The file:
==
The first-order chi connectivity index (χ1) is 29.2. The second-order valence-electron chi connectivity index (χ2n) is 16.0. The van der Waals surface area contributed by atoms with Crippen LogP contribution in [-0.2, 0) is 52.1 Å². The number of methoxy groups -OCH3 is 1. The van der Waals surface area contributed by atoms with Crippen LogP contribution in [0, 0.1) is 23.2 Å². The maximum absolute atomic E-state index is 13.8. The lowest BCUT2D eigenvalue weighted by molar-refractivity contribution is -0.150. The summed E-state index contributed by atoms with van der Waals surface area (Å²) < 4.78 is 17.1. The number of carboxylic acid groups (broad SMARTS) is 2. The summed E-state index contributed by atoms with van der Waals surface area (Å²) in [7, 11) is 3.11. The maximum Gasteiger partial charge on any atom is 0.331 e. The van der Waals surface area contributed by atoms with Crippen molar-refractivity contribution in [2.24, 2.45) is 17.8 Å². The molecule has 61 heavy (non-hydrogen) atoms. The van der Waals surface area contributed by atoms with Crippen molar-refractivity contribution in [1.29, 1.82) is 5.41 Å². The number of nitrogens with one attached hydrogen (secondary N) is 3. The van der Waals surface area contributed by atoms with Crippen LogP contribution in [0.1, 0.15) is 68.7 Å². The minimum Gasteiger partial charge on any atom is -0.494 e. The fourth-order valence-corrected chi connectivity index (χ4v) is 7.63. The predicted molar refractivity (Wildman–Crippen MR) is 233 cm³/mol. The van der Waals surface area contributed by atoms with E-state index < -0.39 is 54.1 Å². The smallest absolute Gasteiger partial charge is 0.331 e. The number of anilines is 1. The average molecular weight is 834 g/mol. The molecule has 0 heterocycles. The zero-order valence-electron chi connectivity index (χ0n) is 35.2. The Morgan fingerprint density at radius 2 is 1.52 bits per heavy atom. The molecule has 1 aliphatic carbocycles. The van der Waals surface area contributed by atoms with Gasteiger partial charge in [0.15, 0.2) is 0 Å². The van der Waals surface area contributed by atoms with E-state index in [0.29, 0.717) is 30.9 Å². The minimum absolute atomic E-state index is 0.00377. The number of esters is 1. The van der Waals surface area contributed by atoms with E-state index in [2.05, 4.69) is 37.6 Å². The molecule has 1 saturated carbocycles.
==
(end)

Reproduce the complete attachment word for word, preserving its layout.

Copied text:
The first-order chi connectivity index (χ1) is 29.2. The second-order valence-electron chi connectivity index (χ2n) is 16.0. The van der Waals surface area contributed by atoms with Crippen LogP contribution in [-0.2, 0) is 52.1 Å². The number of methoxy groups -OCH3 is 1. The van der Waals surface area contributed by atoms with Crippen LogP contribution in [0, 0.1) is 23.2 Å². The maximum absolute atomic E-state index is 13.8. The lowest BCUT2D eigenvalue weighted by molar-refractivity contribution is -0.150. The summed E-state index contributed by atoms with van der Waals surface area (Å²) < 4.78 is 17.1. The number of carboxylic acid groups (broad SMARTS) is 2. The summed E-state index contributed by atoms with van der Waals surface area (Å²) in [7, 11) is 3.11. The maximum Gasteiger partial charge on any atom is 0.331 e. The van der Waals surface area contributed by atoms with Crippen molar-refractivity contribution in [2.24, 2.45) is 17.8 Å². The molecule has 61 heavy (non-hydrogen) atoms. The van der Waals surface area contributed by atoms with Crippen molar-refractivity contribution in [1.29, 1.82) is 5.41 Å². The number of nitrogens with one attached hydrogen (secondary N) is 3. The van der Waals surface area contributed by atoms with Crippen LogP contribution in [0.1, 0.15) is 68.7 Å². The minimum Gasteiger partial charge on any atom is -0.494 e. The fourth-order valence-corrected chi connectivity index (χ4v) is 7.63. The predicted molar refractivity (Wildman–Crippen MR) is 233 cm³/mol. The van der Waals surface area contributed by atoms with E-state index < -0.39 is 54.1 Å². The smallest absolute Gasteiger partial charge is 0.331 e. The number of anilines is 1. The average molecular weight is 834 g/mol. The molecule has 0 heterocycles. The zero-order valence-electron chi connectivity index (χ0n) is 35.2. The Morgan fingerprint density at radius 2 is 1.52 bits per heavy atom. The molecule has 1 aliphatic carbocycles. The van der Waals surface area contributed by atoms with Gasteiger partial charge in [0.15, 0.2) is 0 Å². The van der Waals surface area contributed by atoms with E-state index in [0.29, 0.717) is 30.9 Å². The minimum absolute atomic E-state index is 0.00377. The number of esters is 1. The van der Waals surface area contributed by atoms with E-state index in [2.05, 4.69) is 37.6 Å². The molecule has 1 saturated carbocycles.